You do not even have to be a Zionist to be called a Nazi, and vice versa.

Absolutely Simple

One of the most bothersome things to me is over simplicity by the use of absolutes, it is what can be called an abuse of Occam’s Razor, as the example I give below is used therein, as a means of contending that the arguments mentioned must, according to those presenting them be right, no matter the differences in their scenarios.

George Santayana’s infamous quote, “Those who cannot remember the past are condemned to repeat it,” whatever his intention was, is propounded by many sides in debates, most commonly on the use of force, to make audiences believe the positive consequences of their positions and the negative ones of their opponents are absolutely going to happen. What Santayana’s words are best used as is not a mask for possible intellectual dishonesty, but a guide for making decisions. Cases are inherently individual as much, if not more, than they are similar, and history does not literally repeat itself, therefor a single absolute answer premised from that quote is like using the same pill to cure every illness with like symptoms, potentially deadly.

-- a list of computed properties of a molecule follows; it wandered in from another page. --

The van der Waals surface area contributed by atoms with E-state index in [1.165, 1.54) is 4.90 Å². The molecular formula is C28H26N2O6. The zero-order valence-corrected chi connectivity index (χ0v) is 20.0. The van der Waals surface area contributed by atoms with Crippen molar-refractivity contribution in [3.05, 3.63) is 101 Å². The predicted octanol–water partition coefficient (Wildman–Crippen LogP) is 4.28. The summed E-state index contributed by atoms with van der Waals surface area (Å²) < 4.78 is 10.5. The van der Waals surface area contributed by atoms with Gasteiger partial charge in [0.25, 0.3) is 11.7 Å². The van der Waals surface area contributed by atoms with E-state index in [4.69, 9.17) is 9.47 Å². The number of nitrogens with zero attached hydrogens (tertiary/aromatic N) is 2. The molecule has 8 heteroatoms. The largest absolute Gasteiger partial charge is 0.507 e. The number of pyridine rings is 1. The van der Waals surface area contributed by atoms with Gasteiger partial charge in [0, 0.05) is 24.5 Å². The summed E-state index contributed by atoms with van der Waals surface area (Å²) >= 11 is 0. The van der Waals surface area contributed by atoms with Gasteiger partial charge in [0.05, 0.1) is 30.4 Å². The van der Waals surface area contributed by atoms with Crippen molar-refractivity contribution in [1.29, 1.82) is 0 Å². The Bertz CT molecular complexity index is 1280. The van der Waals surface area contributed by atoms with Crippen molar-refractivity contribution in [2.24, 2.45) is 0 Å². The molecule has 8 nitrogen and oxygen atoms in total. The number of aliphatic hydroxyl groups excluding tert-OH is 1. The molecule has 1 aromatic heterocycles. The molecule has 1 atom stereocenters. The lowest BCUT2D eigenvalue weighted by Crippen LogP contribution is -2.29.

I Don’t Like Conspiracy Theorists

I know, like the axiom which states absence of proof is not proof of absence, it’s not always easy to refute their arguments, and it’s not really my goal to, nor do I assume they’re wrong in their main assertions, but my experience with speaking with them on occasion leaves me with the sense that reasonable doubt is not given much consideration. The arguments seem to most often be based in their cynicism and a dubious or terrible level of moral credibility on the part or those they allege to be criminal, usually a government. The conspiracy theorist, taking some fact, usually, and his doubts about the entity he names as the conspirator, argues said entities guilt, sometimes impressively, but he takes it a step further with his theorizing, not simply asking, not demanding answers (as they understandably do), but alleging, which is to me a questionable tactic; is it right to take some facts and understanding beyond the condemnation of behavior to the point of alleging motive and convicting from it, as if any of us are valid courts of law? Even if valid in the end, do the conspiracy theorist’s beliefs come from objective reasoning and a search for the truth, or is there an agenda that cannot be applauded by a fair minded person?